US adds 8 Lashkar-e-Taiba members to terrorism list


The US Treasury Department has added eight Lashkar-e-Taiba (LeT) leaders to the list of specially designated nationals. "Today's action against LeT is Treasury's most comprehensive to date against this group and includes individuals participating in all aspects of LeT's operations - from commanders planning attacks to those managing LeT's relationships with other terrorist groups," David S. Cohen, Treasury's undersecretary for terrorism and financial intelligence, said in a statement.

The LeT terrorists designated by Treasury include Sajid Mir, the "project manager" responsible for coordinating the November 2008 siege of Mumbai. Mir's phone conversations with the Mumbai attackers were intercepted by authorities. Mir has been identified as a former senior figure in Pakistan's military and intelligence establishment.

Mir was profiled by Sebastian Rotella in a study published by ProPublica. Rotella reported that Jean-Louis Bruguiere, a French judge who has conducted extensive counterterrorism investigations, concluded "that Sajid Mir was a high-ranking officer in the Pakistani Army and apparently also was in the ISI." Mir achieved the rank of major before leaving the Pakistani Army for some unknown reason.

Mir's reach has extended into the US. Treasury found that Mir recruited four LeT operatives in Virginia and "cleared them for LeT's militant training, and directed them to monitor and research US target sites."

Also designated by the Treasury Department today was Talha Saeed, the son of LeT founder and chieftain Hafiz Saeed. In April, the US government issued a reward of $10 million for information leading to the capture of the elder Saeed.

Hafiz Saeed was close to Osama bin Laden, and documents recovered in the al Qaeda master's Abbottabad, Pakistan compound reportedly show that the two kept in touch until shortly before bin Laden's demise in May 2011. The documents also show that bin Laden may have reviewed surveillance reports prepared by LeT operative David Headley in anticipation of the attack on Mumbai. Headley subsequently pled guilty to terrorism charges in a US court. Sajid Mir was one of the LeT facilitators who handled Headley.

The other LeT leaders designated by Treasury are: Amir Hamza, a LeT propagandist; Abdullah Mujahid, LeT's "senior paramilitary commander for Afghanistan" since 2008; Abdullah Muntazir, who also works for LeT's media and propaganda wing; Qari Muhammad Yaqoob Sheikh, who leads LeT's clerics; Hafiz Khalid Walid, a top LeT political official; and Ahmed Yaqub, who is listed by Agence France Presse as LeT's "chief for Bangladesh and Nepal operations."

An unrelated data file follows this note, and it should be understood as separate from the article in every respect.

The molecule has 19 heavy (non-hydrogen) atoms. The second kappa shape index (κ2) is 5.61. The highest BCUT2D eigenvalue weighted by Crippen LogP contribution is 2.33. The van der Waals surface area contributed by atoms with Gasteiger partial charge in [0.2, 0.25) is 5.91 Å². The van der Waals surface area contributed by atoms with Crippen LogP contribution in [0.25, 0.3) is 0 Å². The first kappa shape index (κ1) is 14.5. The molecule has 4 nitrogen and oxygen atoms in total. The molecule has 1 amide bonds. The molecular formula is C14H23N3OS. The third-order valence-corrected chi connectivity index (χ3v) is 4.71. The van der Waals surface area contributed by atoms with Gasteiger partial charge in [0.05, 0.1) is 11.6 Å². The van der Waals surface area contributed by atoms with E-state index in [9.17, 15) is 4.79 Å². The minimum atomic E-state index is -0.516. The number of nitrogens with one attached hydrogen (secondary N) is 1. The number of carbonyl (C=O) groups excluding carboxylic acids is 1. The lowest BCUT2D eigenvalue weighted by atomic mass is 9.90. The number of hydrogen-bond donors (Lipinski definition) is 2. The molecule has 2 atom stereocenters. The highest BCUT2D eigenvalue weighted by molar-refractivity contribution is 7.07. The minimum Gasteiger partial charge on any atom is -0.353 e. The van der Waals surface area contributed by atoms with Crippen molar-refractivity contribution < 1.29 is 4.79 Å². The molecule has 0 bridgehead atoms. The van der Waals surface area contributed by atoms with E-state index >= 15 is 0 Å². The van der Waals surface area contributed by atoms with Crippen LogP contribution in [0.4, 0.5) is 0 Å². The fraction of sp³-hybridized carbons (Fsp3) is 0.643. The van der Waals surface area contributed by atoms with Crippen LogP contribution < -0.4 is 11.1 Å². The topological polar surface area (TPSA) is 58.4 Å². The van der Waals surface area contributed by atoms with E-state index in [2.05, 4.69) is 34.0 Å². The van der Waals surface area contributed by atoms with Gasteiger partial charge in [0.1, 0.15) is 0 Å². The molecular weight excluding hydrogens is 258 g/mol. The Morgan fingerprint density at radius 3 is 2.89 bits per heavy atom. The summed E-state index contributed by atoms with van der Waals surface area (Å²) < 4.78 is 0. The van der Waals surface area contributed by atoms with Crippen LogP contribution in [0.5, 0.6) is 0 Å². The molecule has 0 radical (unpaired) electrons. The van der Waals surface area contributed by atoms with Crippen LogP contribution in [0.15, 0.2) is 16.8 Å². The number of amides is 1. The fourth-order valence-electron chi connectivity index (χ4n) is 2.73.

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READER COMMENTS: "US adds 8 Lashkar-e-Taiba members to terrorism list"

Posted by Charu at August 30, 2012 5:44 PM ET:

About time. But they are still dancing around the obvious close ties between the LeT and the ISI, and therefore by extension between the ISI and bin Laden. And the ISI is part and parcel of the Pakistan military.

Therefore, until the Pakistani Generals and their families abroad start to feel economic and travel pain from their terrorist activities, they will feel no pressure to stop their support for groups like the LeT.

Posted by Charles at August 31, 2012 8:25 PM ET:

I feel sorry for the ISI guys who set up their sons to be on the US terrorist lists. After all, why bother? That Mumbai raid was just stupid. What did it accomplish. The Indians -- like the Chinese -- have a growing economy. That's the real thing. The Mumbai raid won't change that. Nor would a dozen more raids just like the Mumbai raid change anything. The only thing that happens is that Mubai business makes the ISI look bad.

Here's what's happening. In real time.

The republicans have just declared what's already apparent to people who are listening. The USA will become energy independent in 8 years.

An energy independent USA will roll back the effects of the first OPEC oil embargo of 1973.

This means the price of oil will collapse... current estimates is that supply and demand oil balance will tip in favor of supply in 2015-- which will start to push the price of oil down.

How does this effect Pakistan? Oil prices will go down so far that the Gulf States will not have the extra money to fund the Madrasses in Pakistan that they started funding back in the late 1970's and 80's.